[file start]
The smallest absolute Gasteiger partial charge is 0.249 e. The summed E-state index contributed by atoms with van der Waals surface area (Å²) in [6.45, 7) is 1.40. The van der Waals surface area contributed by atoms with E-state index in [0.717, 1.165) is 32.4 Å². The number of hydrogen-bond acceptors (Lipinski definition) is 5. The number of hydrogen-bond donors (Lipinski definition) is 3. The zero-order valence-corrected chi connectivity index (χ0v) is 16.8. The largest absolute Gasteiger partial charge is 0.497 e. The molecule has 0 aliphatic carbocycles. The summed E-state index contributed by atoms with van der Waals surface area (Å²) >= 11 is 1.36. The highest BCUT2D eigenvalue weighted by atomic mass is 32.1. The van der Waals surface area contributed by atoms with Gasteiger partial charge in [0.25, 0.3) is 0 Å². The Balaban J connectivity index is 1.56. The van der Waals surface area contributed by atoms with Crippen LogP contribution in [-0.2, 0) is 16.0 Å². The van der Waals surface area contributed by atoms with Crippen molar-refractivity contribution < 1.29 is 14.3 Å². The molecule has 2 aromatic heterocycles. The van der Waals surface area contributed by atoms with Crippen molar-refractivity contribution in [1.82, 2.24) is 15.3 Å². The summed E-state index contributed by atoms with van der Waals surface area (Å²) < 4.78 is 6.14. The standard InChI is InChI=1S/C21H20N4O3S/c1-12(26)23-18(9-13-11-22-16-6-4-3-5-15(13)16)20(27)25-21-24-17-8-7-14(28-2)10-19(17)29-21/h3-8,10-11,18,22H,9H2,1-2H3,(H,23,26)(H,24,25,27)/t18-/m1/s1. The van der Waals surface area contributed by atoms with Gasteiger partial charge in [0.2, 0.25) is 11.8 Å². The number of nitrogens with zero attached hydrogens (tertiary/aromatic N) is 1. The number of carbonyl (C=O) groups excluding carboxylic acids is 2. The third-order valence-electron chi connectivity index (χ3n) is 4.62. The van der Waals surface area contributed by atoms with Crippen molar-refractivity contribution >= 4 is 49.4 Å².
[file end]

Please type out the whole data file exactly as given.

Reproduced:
The smallest absolute Gasteiger partial charge is 0.249 e. The summed E-state index contributed by atoms with van der Waals surface area (Å²) in [6.45, 7) is 1.40. The van der Waals surface area contributed by atoms with E-state index in [0.717, 1.165) is 32.4 Å². The number of hydrogen-bond acceptors (Lipinski definition) is 5. The number of hydrogen-bond donors (Lipinski definition) is 3. The zero-order valence-corrected chi connectivity index (χ0v) is 16.8. The largest absolute Gasteiger partial charge is 0.497 e. The molecule has 0 aliphatic carbocycles. The summed E-state index contributed by atoms with van der Waals surface area (Å²) >= 11 is 1.36. The highest BCUT2D eigenvalue weighted by atomic mass is 32.1. The van der Waals surface area contributed by atoms with Gasteiger partial charge in [0.25, 0.3) is 0 Å². The Balaban J connectivity index is 1.56. The van der Waals surface area contributed by atoms with Crippen LogP contribution in [-0.2, 0) is 16.0 Å². The van der Waals surface area contributed by atoms with Crippen molar-refractivity contribution < 1.29 is 14.3 Å². The molecule has 2 aromatic heterocycles. The van der Waals surface area contributed by atoms with Crippen molar-refractivity contribution in [1.82, 2.24) is 15.3 Å². The summed E-state index contributed by atoms with van der Waals surface area (Å²) < 4.78 is 6.14. The standard InChI is InChI=1S/C21H20N4O3S/c1-12(26)23-18(9-13-11-22-16-6-4-3-5-15(13)16)20(27)25-21-24-17-8-7-14(28-2)10-19(17)29-21/h3-8,10-11,18,22H,9H2,1-2H3,(H,23,26)(H,24,25,27)/t18-/m1/s1. The van der Waals surface area contributed by atoms with Gasteiger partial charge in [0.2, 0.25) is 11.8 Å². The number of nitrogens with zero attached hydrogens (tertiary/aromatic N) is 1. The number of carbonyl (C=O) groups excluding carboxylic acids is 2. The third-order valence-electron chi connectivity index (χ3n) is 4.62. The van der Waals surface area contributed by atoms with Crippen molar-refractivity contribution >= 4 is 49.4 Å².